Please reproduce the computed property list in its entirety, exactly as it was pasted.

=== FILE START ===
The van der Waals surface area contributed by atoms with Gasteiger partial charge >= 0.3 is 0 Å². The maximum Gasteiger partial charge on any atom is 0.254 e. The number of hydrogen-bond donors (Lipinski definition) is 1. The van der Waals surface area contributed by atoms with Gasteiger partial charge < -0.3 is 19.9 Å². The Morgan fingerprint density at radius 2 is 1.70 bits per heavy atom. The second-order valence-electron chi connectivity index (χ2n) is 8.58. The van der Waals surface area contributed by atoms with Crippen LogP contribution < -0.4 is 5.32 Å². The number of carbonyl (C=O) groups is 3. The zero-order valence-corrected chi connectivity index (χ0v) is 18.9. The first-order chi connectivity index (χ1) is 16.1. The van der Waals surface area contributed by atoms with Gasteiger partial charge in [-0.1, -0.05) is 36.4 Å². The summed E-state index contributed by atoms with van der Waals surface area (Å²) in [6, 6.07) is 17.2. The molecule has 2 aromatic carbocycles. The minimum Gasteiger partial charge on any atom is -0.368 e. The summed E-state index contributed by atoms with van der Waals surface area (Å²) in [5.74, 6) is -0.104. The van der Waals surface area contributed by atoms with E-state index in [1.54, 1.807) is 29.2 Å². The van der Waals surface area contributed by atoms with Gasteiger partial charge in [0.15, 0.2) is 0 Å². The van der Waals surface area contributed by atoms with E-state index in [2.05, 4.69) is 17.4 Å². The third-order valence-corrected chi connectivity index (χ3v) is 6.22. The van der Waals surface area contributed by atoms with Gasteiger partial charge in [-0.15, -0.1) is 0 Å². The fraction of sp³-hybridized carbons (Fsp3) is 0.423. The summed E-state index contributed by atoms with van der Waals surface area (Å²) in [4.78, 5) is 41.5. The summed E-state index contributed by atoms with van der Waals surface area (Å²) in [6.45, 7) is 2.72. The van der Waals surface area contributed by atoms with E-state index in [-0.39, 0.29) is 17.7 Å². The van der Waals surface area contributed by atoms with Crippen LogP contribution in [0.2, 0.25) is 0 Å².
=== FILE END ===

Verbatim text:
The van der Waals surface area contributed by atoms with Gasteiger partial charge >= 0.3 is 0 Å². The maximum Gasteiger partial charge on any atom is 0.254 e. The number of hydrogen-bond donors (Lipinski definition) is 1. The van der Waals surface area contributed by atoms with Gasteiger partial charge < -0.3 is 19.9 Å². The Morgan fingerprint density at radius 2 is 1.70 bits per heavy atom. The second-order valence-electron chi connectivity index (χ2n) is 8.58. The van der Waals surface area contributed by atoms with Crippen LogP contribution < -0.4 is 5.32 Å². The number of carbonyl (C=O) groups is 3. The zero-order valence-corrected chi connectivity index (χ0v) is 18.9. The first-order chi connectivity index (χ1) is 16.1. The van der Waals surface area contributed by atoms with Gasteiger partial charge in [-0.1, -0.05) is 36.4 Å². The summed E-state index contributed by atoms with van der Waals surface area (Å²) in [6, 6.07) is 17.2. The molecule has 2 aromatic carbocycles. The minimum Gasteiger partial charge on any atom is -0.368 e. The summed E-state index contributed by atoms with van der Waals surface area (Å²) in [5.74, 6) is -0.104. The van der Waals surface area contributed by atoms with E-state index in [1.54, 1.807) is 29.2 Å². The van der Waals surface area contributed by atoms with Gasteiger partial charge in [0.15, 0.2) is 0 Å². The van der Waals surface area contributed by atoms with E-state index in [2.05, 4.69) is 17.4 Å². The third-order valence-corrected chi connectivity index (χ3v) is 6.22. The van der Waals surface area contributed by atoms with Gasteiger partial charge in [-0.15, -0.1) is 0 Å². The fraction of sp³-hybridized carbons (Fsp3) is 0.423. The summed E-state index contributed by atoms with van der Waals surface area (Å²) in [4.78, 5) is 41.5. The summed E-state index contributed by atoms with van der Waals surface area (Å²) in [6.45, 7) is 2.72. The van der Waals surface area contributed by atoms with E-state index in [-0.39, 0.29) is 17.7 Å². The van der Waals surface area contributed by atoms with Crippen LogP contribution in [0.2, 0.25) is 0 Å².